Anti-corruption unit, the Hawks, should be free of political meddling, says Hugh Glenister at the public hearings on the police Bill in Parliament.
Hawks head Anwa Dramat was listening attentively to the public hearings in Parliament on the South African Police Service Amendment Bill, but like everyone else he must have been waiting for the headline act.
The assembled gathering was anticipating the appearance of grey-haired lobbyist Hugh Glenister. His lonely campaign to fight against the disbandment of the directorate of special operations, which became known as the Scorpions, has captured the public’s attention over the years.
Although Glenister might have lost his legal battle to save the Scorpions, a unit that achieved a conviction rate of more than 90% and pursued many high-profile cases, it had other, unexpected consequences.
His application to the Constitutional Court resulted in a ruling last year that sections of the Act that disbanded the Scorpions and created the directorate for priority crime investigation, known as the Hawks, were inconsistent with the Constitution.
The Constitutional Court ordered that chapter 6A of the South African Police Service Act of 1995 be sent back to Parliament until it had been rectified. The order of constitutional invalidity was suspended for 18 months.
Room for interference
Deputy Chief Justice Dikgang Moseneke had delivered the majority judgment, prepared with Justice Edwin Cameron, ruling that “the directorate for priority crime investigation is insufficiently insulated from political interference”.
And so Glenister was given an opportunity this week to make a personal appeal to members of the parliamentary portfolio committee on police.
“We are all on the same side,” he said. “I have heard some startling things about private and public sector corruption. But corruption is corruption. We look to you [the MPs] as the people who would lead us in this fight.”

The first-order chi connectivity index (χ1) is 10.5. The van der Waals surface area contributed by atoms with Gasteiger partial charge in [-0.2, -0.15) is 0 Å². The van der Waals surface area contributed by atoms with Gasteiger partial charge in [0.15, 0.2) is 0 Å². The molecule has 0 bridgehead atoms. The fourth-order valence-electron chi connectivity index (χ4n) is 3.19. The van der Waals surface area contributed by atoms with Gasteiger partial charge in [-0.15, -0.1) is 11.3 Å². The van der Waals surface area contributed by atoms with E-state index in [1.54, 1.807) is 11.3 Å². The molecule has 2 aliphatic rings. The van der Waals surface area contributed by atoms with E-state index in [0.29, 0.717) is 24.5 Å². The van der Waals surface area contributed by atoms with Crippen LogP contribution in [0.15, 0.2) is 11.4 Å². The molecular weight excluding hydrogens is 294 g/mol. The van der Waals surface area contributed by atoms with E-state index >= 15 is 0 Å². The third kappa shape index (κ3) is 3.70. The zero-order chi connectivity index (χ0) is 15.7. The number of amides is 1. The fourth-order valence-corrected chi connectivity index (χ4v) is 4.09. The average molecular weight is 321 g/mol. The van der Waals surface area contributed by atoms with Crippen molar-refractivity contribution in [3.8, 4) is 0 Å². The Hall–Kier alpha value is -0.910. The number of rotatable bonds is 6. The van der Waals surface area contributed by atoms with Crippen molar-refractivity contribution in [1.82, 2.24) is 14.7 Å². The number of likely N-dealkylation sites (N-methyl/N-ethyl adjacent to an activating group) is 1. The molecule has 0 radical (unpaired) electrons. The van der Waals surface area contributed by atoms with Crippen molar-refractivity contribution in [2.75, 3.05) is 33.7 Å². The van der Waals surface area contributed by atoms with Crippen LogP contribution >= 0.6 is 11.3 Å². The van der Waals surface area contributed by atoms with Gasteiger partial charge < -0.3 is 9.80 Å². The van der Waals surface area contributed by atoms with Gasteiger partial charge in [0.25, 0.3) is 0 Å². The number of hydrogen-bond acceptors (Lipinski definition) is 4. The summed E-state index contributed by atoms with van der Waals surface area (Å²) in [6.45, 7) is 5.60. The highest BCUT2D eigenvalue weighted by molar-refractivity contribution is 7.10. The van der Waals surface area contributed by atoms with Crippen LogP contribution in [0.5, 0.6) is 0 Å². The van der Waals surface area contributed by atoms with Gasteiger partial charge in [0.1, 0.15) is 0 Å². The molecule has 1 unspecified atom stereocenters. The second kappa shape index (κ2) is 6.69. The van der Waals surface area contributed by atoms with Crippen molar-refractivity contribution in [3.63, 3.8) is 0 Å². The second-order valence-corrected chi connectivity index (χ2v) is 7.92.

Glenister said that corruption occurred because opportunities were created for it to flourish. “You are making us cry. Lead us forward, so we can believe that you represent our check against the executive.”
His legal representative, Paul Hoffman, who is director of the Institute for Accountability in Southern Africa, told the committee that his client had already told him that he would challenge the Bill if an acceptable solution was not found.
“We are not making threats, just stating a fact,” said Hoffman. “We accept that everybody on the committee is against corruption and that you want to come up with a constitutionally viable solution.”
It was in the interest of every member of the committee, as well as society as a whole, to see what could be done to deal with the scourge of corruption, said Hoffman. And it was “inappropriate” to house the Hawks in the South African Police Service, he said, using the organisation’s recent history by way of illustration.
“National police commissioners [have not had] a good track record in the past few years,” Hoffman told the committee.
Police commissioners’ bad reputations
He cited the case of former police commissioner Jackie Selebi, who is in jail for 15 years on charges of corruption, adding that incumbent Bheki Cele was awaiting the verdict of a board of inquiry set up to investigate the police lease scandal.
South Africa deserved best practice, said Hoffman, and suggested that the Hawks become a constitutionally protected or chapter 9 institution.
“You have to get real about what is going on in this country. It is not all right to leave this anticorruption body inside the police.”
Constitutional law expert Pierre de Vos also voiced his concerns at the public hearings, saying the Hawks were still not guaranteed freedom from political influence.
“The heart of the matter is that the court said there has to be sufficient independence to keep this body at arm’s length from potential political interference,” De Vos said.
Trying to retain the Hawks within police hierarchy and structures and at the same time make the unit independent would be difficult, if not impossible, he said.
De Vos proposed that making it a criminal offence for anyone to interfere with or stop an investigation could go some way towards giving the Hawks independence.
As the Bill stands, there was the potential for political involvement in the appointment of the director of the Hawks, he said, and there was no protection for the dismissal of members of the Hawks.
And, crucially, there were no proactive mechanisms to protect members of the Hawks from political pressure.